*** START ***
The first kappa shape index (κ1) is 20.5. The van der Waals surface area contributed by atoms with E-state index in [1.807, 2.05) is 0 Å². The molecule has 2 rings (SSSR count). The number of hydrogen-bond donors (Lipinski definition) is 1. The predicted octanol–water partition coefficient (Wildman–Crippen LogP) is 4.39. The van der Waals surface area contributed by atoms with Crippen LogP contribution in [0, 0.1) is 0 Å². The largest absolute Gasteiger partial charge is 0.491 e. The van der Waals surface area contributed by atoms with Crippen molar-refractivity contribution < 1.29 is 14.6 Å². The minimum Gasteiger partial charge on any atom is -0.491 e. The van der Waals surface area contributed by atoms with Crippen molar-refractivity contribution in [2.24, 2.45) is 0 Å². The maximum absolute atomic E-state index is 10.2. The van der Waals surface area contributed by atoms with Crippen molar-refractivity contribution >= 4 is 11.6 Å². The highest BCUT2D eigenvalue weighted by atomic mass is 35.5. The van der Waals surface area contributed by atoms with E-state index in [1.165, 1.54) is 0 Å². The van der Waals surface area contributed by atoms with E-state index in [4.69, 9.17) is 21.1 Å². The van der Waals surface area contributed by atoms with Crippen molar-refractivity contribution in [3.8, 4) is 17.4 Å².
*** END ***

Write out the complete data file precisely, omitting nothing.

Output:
The first kappa shape index (κ1) is 20.5. The van der Waals surface area contributed by atoms with E-state index in [1.807, 2.05) is 0 Å². The molecule has 2 rings (SSSR count). The number of hydrogen-bond donors (Lipinski definition) is 1. The predicted octanol–water partition coefficient (Wildman–Crippen LogP) is 4.39. The van der Waals surface area contributed by atoms with Crippen LogP contribution in [0, 0.1) is 0 Å². The largest absolute Gasteiger partial charge is 0.491 e. The van der Waals surface area contributed by atoms with Crippen molar-refractivity contribution < 1.29 is 14.6 Å². The minimum Gasteiger partial charge on any atom is -0.491 e. The van der Waals surface area contributed by atoms with Crippen molar-refractivity contribution in [2.24, 2.45) is 0 Å². The maximum absolute atomic E-state index is 10.2. The van der Waals surface area contributed by atoms with Crippen molar-refractivity contribution >= 4 is 11.6 Å². The highest BCUT2D eigenvalue weighted by atomic mass is 35.5. The van der Waals surface area contributed by atoms with E-state index in [1.165, 1.54) is 0 Å². The van der Waals surface area contributed by atoms with E-state index in [4.69, 9.17) is 21.1 Å². The van der Waals surface area contributed by atoms with Crippen molar-refractivity contribution in [3.8, 4) is 17.4 Å².